The Buddha in the Machine Art, Technology, and the Meeting of East and West R. John Williams

Series:
Yale Studies in English
Format:
Hardback
Publication date:
01 Aug 2014
ISBN:
9780300194470
Imprint:
Yale University Press
Dimensions:
368 pages: 254 x 178 x 22mm
Illustrations:
121 color + 147 b-w illus.

The famous 1893 Chicago World’s Fair celebrated the dawn of corporate capitalism and a new Machine Age with an exhibit of the world’s largest engine. Yet the noise was so great, visitors ran out of the Machinery Hall to retreat to the peace and quiet of the Japanese pavilion’s Buddhist temples and lotus ponds. Thus began over a century of the West’s turn toward an Asian aesthetic as an antidote to modern technology.

From the turn-of-the-century Columbian Exhibition to the latest Zen-inspired designs of Apple, Inc., R. John Williams charts the history of our embrace of Eastern ideals of beauty to counter our fear of the rise of modern technological systems. In a dazzling work of synthesis, Williams examines Asian influences on book design and department store marketing, the commercial fiction of Jack London, the poetic technique of Ezra Pound, the popularity of Charlie Chan movies, the architecture of Frank Lloyd Wright, and the design of the latest high-tech gadgets. Williams demonstrates how, rather than retreating from modernity, writers, artists, and inventors turned to traditional Eastern technê as a therapeutic means of living with—but never abandoning—Western technology.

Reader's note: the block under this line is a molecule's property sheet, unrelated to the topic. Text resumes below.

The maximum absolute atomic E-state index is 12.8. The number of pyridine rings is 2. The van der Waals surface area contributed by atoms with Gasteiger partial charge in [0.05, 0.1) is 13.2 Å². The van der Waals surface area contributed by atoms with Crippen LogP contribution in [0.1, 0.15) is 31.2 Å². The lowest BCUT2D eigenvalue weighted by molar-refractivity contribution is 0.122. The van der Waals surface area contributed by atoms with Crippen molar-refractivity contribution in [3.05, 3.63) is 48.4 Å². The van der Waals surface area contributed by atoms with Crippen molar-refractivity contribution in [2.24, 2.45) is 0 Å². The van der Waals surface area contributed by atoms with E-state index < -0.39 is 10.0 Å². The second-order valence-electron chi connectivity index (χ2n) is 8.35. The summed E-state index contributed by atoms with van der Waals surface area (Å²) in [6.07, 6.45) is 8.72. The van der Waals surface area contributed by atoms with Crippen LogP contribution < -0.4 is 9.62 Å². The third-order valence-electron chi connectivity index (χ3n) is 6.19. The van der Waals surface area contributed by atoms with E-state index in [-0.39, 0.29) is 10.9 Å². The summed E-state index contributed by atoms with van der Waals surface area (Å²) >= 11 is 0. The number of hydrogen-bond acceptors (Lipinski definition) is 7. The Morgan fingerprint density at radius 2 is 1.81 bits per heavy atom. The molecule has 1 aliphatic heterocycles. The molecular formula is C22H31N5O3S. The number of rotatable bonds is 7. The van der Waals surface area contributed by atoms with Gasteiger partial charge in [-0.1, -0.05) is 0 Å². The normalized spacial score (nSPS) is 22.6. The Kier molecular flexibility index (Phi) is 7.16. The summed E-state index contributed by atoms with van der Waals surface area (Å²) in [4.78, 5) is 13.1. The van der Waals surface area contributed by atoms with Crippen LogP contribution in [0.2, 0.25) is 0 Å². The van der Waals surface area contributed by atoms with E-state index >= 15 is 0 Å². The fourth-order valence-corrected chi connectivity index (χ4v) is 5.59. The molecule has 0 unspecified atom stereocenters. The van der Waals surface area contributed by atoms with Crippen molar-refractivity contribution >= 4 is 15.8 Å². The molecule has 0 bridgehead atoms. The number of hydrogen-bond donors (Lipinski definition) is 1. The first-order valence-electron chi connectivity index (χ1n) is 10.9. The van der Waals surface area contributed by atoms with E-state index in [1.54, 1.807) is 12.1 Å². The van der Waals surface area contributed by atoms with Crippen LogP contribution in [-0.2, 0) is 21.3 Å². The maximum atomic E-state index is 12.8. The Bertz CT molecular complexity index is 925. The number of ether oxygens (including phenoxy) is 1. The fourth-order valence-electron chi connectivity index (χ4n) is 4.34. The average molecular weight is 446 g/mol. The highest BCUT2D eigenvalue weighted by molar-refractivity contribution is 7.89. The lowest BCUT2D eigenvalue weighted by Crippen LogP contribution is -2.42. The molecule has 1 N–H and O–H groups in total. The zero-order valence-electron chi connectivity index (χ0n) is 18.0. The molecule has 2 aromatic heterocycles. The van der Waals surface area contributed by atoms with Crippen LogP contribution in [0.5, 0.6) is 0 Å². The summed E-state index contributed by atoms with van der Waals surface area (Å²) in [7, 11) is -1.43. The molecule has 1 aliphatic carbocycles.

R. John Williams is assistant professor of English at Yale University, teaching courses in literature, film, and media studies.

Winner of the 2012 Samuel and Ronnie Heyman Prize for Outstanding Scholarly Publication.

Winner of the 2015 American Comparative Literature Association's Harry Levin Prize.